There is an outrageously funny scene in "The Boss," set at a five-star restaurant where Michelle is determined to enjoy her pufferfish cuisine, that is so perfectly written, performed and edited for maximum comic impact it scarcely would matter even if the rest of the film fell flat (it doesn't). If the top priority of a comedy is to make the audience laugh, this one more than succeeds; on two separate occasions, including the one mentioned above, tears streamed down my face while uncontrollable hysterics and gasps for oxygen took over. As often is the case with movies where a lot of gags and one-liners are tossed at the screen in hopes of sticking, not every joke hits its target. More do than not, though, and the pretty consistently amusing results do wonders to smooth over a predictable plot trajectory and obligatory ploys in the third act to redeem Michelle and her unsavory-at-best, awful-at-worst behavior.

Melissa McCarthy is a comedic phenom, an ebullient showperson, and a supremely fine actor too often underrated for the nuance and truth she brings to even the most ribald of characters. She is the rare performer with the ability to make likable and sympathetic a person as crass, belittling and dishonest as the savvy, manipulative, turtlenecked Michelle tends to be. McCarthy will do anything to sell the material she's working with, and the joyful spark she gives her every moment on screen is infectious. As Claire, Kristen Bell (2014's "Veronica Mars") is the so-called straight man of the proceedings, asked to react (as most level-headed people would) to Michelle's outrageous outward demeanor. Bell is warm and natural, as is Ella Anderson (2015's "Unfinished Business") as daughter Rachel; one watches and automatically wants to root for them. As the fellow tycoon who got away, Peter Dinklage (2015's "Pixels") has fun playing Michelle's back-biting ex-lover Renault, wanting to take his adversary down even as his fires continue to burn for her. Tyler Labine (2011's "Rise of the Planet of the Apes") is an affable, down-to-earth love interest for Claire, as office coworker Mike, while Annie Mumolo (2011's "Bridesmaids") is terrific as snooty Dandelion mother Helen, her expletive-heavy tête-â-tête confrontations with McCarthy a riot of sharp dialogue and line delivery.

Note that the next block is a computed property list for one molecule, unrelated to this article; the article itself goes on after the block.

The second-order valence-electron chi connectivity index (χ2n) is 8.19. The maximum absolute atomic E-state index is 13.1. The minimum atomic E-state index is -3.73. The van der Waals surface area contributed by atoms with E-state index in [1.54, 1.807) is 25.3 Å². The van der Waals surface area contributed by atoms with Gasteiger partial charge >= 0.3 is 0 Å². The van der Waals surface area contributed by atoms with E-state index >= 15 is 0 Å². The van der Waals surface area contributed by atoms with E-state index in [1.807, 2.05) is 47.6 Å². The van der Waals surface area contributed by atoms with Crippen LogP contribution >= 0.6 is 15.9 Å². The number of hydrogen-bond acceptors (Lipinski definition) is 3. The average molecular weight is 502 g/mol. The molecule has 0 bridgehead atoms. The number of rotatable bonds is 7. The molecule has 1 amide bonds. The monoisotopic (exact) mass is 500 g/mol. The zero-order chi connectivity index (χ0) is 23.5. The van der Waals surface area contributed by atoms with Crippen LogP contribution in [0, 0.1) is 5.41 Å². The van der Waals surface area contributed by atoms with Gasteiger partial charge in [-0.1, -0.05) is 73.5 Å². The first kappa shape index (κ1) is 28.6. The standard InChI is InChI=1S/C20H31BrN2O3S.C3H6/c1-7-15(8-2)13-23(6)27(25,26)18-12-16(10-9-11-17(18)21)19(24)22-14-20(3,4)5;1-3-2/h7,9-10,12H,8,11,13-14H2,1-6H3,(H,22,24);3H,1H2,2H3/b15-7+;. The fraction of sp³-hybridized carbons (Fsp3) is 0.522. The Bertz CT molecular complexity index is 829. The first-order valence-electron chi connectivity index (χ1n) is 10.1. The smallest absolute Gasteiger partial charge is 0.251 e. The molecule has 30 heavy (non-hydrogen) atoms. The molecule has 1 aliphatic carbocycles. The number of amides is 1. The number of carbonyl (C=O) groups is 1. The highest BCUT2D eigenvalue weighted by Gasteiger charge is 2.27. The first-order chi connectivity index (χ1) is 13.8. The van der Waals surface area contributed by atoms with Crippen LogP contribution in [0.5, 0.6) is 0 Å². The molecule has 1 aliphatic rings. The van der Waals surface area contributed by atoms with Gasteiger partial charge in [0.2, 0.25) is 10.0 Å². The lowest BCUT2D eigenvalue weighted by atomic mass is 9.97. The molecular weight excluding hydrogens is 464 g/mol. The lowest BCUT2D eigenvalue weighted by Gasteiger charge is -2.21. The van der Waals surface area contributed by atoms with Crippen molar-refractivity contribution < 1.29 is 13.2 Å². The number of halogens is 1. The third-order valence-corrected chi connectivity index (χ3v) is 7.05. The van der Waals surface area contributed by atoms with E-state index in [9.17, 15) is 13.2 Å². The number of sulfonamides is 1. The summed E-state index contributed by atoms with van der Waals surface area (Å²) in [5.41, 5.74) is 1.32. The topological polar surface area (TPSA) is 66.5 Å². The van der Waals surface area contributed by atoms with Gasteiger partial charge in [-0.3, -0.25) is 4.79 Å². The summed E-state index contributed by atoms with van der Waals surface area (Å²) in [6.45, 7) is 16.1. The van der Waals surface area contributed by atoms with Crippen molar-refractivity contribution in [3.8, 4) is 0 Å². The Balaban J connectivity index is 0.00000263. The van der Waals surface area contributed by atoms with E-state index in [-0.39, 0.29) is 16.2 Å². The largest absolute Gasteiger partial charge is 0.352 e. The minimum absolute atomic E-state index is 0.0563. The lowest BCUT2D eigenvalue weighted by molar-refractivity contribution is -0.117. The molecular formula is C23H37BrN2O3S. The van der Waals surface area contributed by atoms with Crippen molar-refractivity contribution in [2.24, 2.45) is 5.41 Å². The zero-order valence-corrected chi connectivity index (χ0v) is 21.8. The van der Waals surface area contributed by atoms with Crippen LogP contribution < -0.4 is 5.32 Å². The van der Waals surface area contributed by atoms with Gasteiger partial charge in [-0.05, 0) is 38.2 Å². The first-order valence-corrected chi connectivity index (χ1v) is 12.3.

As an overall story being told, "The Boss" knows where it is going but is a tad scattered getting there. As fun as the picture is, there are missed opportunities in more deeply exploring Michelle's past and the uncompromising, egotistical path she initially took to claw her way to domination. Fortunately, McCarthy so fully and effectively embodies this ginger-haired force of nature she makes up for these developmental shortcomings. The supporting characters—like Michelle's scorned mentor Ida Marquette (Kathy Bates) and Dandelions troop leader Sandy (Kristen Schaal)—are more noticeably underused, set up for presumable payoffs that never come. The young troop ladies are also mostly shoved aside, with only Rachel and the tall Chrystal (Eva Peterson) receiving any notable defining traits. What "The Boss" is never at a loss in providing, however, is jovial, unpretentious entertainment. This is Michelle Darnell's show above all else, and she wouldn't have it any other way.
© 2016 by Dustin Putman
Dustin Putman